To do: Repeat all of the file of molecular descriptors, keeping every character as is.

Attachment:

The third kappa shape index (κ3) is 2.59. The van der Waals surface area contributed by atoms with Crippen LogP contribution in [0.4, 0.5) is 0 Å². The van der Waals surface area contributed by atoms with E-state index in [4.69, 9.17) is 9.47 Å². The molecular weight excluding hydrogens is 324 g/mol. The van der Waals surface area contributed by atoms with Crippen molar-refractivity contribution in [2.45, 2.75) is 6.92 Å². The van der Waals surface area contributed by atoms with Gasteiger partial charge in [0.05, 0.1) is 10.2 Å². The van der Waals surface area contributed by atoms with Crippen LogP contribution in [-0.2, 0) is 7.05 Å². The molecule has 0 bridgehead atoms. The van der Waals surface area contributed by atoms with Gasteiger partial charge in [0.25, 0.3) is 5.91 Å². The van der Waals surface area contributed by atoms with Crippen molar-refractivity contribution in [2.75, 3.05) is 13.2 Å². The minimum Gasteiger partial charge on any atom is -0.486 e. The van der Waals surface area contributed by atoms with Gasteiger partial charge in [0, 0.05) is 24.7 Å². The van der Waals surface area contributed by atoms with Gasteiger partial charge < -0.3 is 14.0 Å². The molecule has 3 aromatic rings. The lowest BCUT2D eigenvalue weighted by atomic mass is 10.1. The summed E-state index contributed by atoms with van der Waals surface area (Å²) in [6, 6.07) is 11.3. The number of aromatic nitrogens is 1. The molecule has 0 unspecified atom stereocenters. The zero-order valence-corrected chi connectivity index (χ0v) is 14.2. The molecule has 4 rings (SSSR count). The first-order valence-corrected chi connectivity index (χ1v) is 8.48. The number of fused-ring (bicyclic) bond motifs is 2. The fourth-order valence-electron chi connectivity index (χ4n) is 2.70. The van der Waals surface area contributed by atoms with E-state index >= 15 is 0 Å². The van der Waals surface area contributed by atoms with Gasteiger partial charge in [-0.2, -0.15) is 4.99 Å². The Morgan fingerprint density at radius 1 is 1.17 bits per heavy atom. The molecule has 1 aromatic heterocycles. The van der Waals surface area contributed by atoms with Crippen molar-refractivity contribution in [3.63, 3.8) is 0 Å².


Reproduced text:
The third kappa shape index (κ3) is 2.59. The van der Waals surface area contributed by atoms with Crippen LogP contribution in [0.4, 0.5) is 0 Å². The van der Waals surface area contributed by atoms with E-state index in [4.69, 9.17) is 9.47 Å². The molecular weight excluding hydrogens is 324 g/mol. The van der Waals surface area contributed by atoms with Crippen molar-refractivity contribution in [2.45, 2.75) is 6.92 Å². The van der Waals surface area contributed by atoms with Gasteiger partial charge in [0.05, 0.1) is 10.2 Å². The van der Waals surface area contributed by atoms with Crippen LogP contribution in [-0.2, 0) is 7.05 Å². The molecule has 0 bridgehead atoms. The van der Waals surface area contributed by atoms with Gasteiger partial charge in [0.25, 0.3) is 5.91 Å². The van der Waals surface area contributed by atoms with Crippen molar-refractivity contribution in [2.75, 3.05) is 13.2 Å². The minimum Gasteiger partial charge on any atom is -0.486 e. The van der Waals surface area contributed by atoms with Gasteiger partial charge in [0, 0.05) is 24.7 Å². The van der Waals surface area contributed by atoms with Gasteiger partial charge < -0.3 is 14.0 Å². The molecule has 3 aromatic rings. The lowest BCUT2D eigenvalue weighted by atomic mass is 10.1. The summed E-state index contributed by atoms with van der Waals surface area (Å²) in [6, 6.07) is 11.3. The number of aromatic nitrogens is 1. The molecule has 0 unspecified atom stereocenters. The zero-order valence-corrected chi connectivity index (χ0v) is 14.2. The molecule has 4 rings (SSSR count). The first-order valence-corrected chi connectivity index (χ1v) is 8.48. The number of fused-ring (bicyclic) bond motifs is 2. The fourth-order valence-electron chi connectivity index (χ4n) is 2.70. The van der Waals surface area contributed by atoms with E-state index >= 15 is 0 Å². The van der Waals surface area contributed by atoms with Gasteiger partial charge in [-0.2, -0.15) is 4.99 Å². The Morgan fingerprint density at radius 1 is 1.17 bits per heavy atom. The molecule has 1 aromatic heterocycles. The van der Waals surface area contributed by atoms with Crippen molar-refractivity contribution in [3.63, 3.8) is 0 Å².